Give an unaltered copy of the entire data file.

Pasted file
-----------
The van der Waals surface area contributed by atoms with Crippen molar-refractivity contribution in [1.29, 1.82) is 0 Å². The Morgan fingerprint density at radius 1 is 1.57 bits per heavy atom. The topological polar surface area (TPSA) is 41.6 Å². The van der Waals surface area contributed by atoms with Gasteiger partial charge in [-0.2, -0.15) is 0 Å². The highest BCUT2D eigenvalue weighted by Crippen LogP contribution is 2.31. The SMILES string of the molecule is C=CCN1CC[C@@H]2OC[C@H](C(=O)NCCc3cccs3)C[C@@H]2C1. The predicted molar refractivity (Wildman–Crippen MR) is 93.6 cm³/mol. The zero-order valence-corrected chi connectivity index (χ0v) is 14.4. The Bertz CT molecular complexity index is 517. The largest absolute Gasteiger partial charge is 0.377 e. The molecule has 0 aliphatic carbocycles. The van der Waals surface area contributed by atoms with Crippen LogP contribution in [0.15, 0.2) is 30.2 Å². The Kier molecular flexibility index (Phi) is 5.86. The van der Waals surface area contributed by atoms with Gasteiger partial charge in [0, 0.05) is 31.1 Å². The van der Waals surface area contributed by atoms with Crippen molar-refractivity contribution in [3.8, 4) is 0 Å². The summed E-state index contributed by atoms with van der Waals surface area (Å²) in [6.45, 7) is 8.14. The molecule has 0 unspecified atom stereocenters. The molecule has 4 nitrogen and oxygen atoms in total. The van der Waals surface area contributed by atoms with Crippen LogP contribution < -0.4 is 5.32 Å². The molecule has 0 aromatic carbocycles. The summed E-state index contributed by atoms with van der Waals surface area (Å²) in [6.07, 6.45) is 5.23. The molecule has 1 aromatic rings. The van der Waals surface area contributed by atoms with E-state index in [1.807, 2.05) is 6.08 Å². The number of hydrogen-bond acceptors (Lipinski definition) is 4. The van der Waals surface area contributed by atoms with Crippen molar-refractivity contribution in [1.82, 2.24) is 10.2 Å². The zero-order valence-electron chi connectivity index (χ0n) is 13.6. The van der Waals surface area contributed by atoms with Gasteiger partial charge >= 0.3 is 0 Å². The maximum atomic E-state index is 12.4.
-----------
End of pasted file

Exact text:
The van der Waals surface area contributed by atoms with Crippen molar-refractivity contribution in [1.29, 1.82) is 0 Å². The Morgan fingerprint density at radius 1 is 1.57 bits per heavy atom. The topological polar surface area (TPSA) is 41.6 Å². The van der Waals surface area contributed by atoms with Gasteiger partial charge in [-0.2, -0.15) is 0 Å². The highest BCUT2D eigenvalue weighted by Crippen LogP contribution is 2.31. The SMILES string of the molecule is C=CCN1CC[C@@H]2OC[C@H](C(=O)NCCc3cccs3)C[C@@H]2C1. The predicted molar refractivity (Wildman–Crippen MR) is 93.6 cm³/mol. The zero-order valence-corrected chi connectivity index (χ0v) is 14.4. The Bertz CT molecular complexity index is 517. The largest absolute Gasteiger partial charge is 0.377 e. The molecule has 0 aliphatic carbocycles. The van der Waals surface area contributed by atoms with Crippen LogP contribution in [0.15, 0.2) is 30.2 Å². The Kier molecular flexibility index (Phi) is 5.86. The van der Waals surface area contributed by atoms with Gasteiger partial charge in [0, 0.05) is 31.1 Å². The van der Waals surface area contributed by atoms with Crippen molar-refractivity contribution in [3.8, 4) is 0 Å². The summed E-state index contributed by atoms with van der Waals surface area (Å²) in [6.45, 7) is 8.14. The molecule has 0 unspecified atom stereocenters. The molecule has 4 nitrogen and oxygen atoms in total. The van der Waals surface area contributed by atoms with Crippen LogP contribution < -0.4 is 5.32 Å². The molecule has 0 aromatic carbocycles. The summed E-state index contributed by atoms with van der Waals surface area (Å²) in [6.07, 6.45) is 5.23. The molecule has 1 aromatic rings. The van der Waals surface area contributed by atoms with E-state index in [1.807, 2.05) is 6.08 Å². The number of hydrogen-bond acceptors (Lipinski definition) is 4. The van der Waals surface area contributed by atoms with Crippen molar-refractivity contribution in [1.82, 2.24) is 10.2 Å². The zero-order valence-electron chi connectivity index (χ0n) is 13.6. The van der Waals surface area contributed by atoms with Gasteiger partial charge >= 0.3 is 0 Å². The maximum atomic E-state index is 12.4.